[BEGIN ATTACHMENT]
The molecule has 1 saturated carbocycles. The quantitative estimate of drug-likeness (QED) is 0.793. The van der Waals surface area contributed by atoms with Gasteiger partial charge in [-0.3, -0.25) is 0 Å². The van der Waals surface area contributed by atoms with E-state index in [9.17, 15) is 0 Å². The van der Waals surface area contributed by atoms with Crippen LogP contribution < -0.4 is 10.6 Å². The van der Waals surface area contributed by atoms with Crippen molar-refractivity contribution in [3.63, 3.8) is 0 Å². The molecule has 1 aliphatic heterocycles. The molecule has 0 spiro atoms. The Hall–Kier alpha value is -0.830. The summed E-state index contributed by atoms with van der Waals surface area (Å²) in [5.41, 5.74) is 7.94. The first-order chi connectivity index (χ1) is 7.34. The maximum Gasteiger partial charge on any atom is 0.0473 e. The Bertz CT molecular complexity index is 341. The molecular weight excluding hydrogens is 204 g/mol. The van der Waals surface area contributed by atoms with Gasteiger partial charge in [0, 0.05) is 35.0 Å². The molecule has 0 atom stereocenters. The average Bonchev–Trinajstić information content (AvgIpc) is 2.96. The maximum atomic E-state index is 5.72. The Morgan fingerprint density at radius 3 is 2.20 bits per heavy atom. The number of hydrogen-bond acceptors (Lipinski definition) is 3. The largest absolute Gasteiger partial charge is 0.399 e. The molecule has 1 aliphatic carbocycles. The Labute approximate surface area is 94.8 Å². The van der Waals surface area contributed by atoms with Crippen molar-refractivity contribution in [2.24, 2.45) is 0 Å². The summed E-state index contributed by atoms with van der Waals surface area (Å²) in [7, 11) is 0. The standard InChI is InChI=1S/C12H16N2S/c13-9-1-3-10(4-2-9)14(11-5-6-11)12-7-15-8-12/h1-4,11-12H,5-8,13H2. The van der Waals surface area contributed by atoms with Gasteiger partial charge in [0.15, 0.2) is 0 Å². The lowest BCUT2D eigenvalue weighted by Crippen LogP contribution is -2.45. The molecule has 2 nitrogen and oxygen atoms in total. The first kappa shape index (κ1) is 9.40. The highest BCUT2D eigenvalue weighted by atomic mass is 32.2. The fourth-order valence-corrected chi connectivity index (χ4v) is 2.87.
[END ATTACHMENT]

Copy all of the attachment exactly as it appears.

The molecule has 1 saturated carbocycles. The quantitative estimate of drug-likeness (QED) is 0.793. The van der Waals surface area contributed by atoms with Gasteiger partial charge in [-0.3, -0.25) is 0 Å². The van der Waals surface area contributed by atoms with E-state index in [9.17, 15) is 0 Å². The van der Waals surface area contributed by atoms with Crippen LogP contribution < -0.4 is 10.6 Å². The van der Waals surface area contributed by atoms with Crippen molar-refractivity contribution in [3.63, 3.8) is 0 Å². The molecule has 1 aliphatic heterocycles. The molecule has 0 spiro atoms. The Hall–Kier alpha value is -0.830. The summed E-state index contributed by atoms with van der Waals surface area (Å²) in [5.41, 5.74) is 7.94. The first-order chi connectivity index (χ1) is 7.34. The maximum Gasteiger partial charge on any atom is 0.0473 e. The Bertz CT molecular complexity index is 341. The molecular weight excluding hydrogens is 204 g/mol. The van der Waals surface area contributed by atoms with Gasteiger partial charge in [0, 0.05) is 35.0 Å². The molecule has 0 atom stereocenters. The average Bonchev–Trinajstić information content (AvgIpc) is 2.96. The maximum atomic E-state index is 5.72. The Morgan fingerprint density at radius 3 is 2.20 bits per heavy atom. The number of hydrogen-bond acceptors (Lipinski definition) is 3. The largest absolute Gasteiger partial charge is 0.399 e. The molecule has 1 aliphatic carbocycles. The Labute approximate surface area is 94.8 Å². The van der Waals surface area contributed by atoms with Crippen molar-refractivity contribution in [2.24, 2.45) is 0 Å². The summed E-state index contributed by atoms with van der Waals surface area (Å²) in [7, 11) is 0. The standard InChI is InChI=1S/C12H16N2S/c13-9-1-3-10(4-2-9)14(11-5-6-11)12-7-15-8-12/h1-4,11-12H,5-8,13H2. The van der Waals surface area contributed by atoms with Gasteiger partial charge in [0.15, 0.2) is 0 Å². The lowest BCUT2D eigenvalue weighted by Crippen LogP contribution is -2.45. The molecule has 2 nitrogen and oxygen atoms in total. The first kappa shape index (κ1) is 9.40. The highest BCUT2D eigenvalue weighted by atomic mass is 32.2. The fourth-order valence-corrected chi connectivity index (χ4v) is 2.87.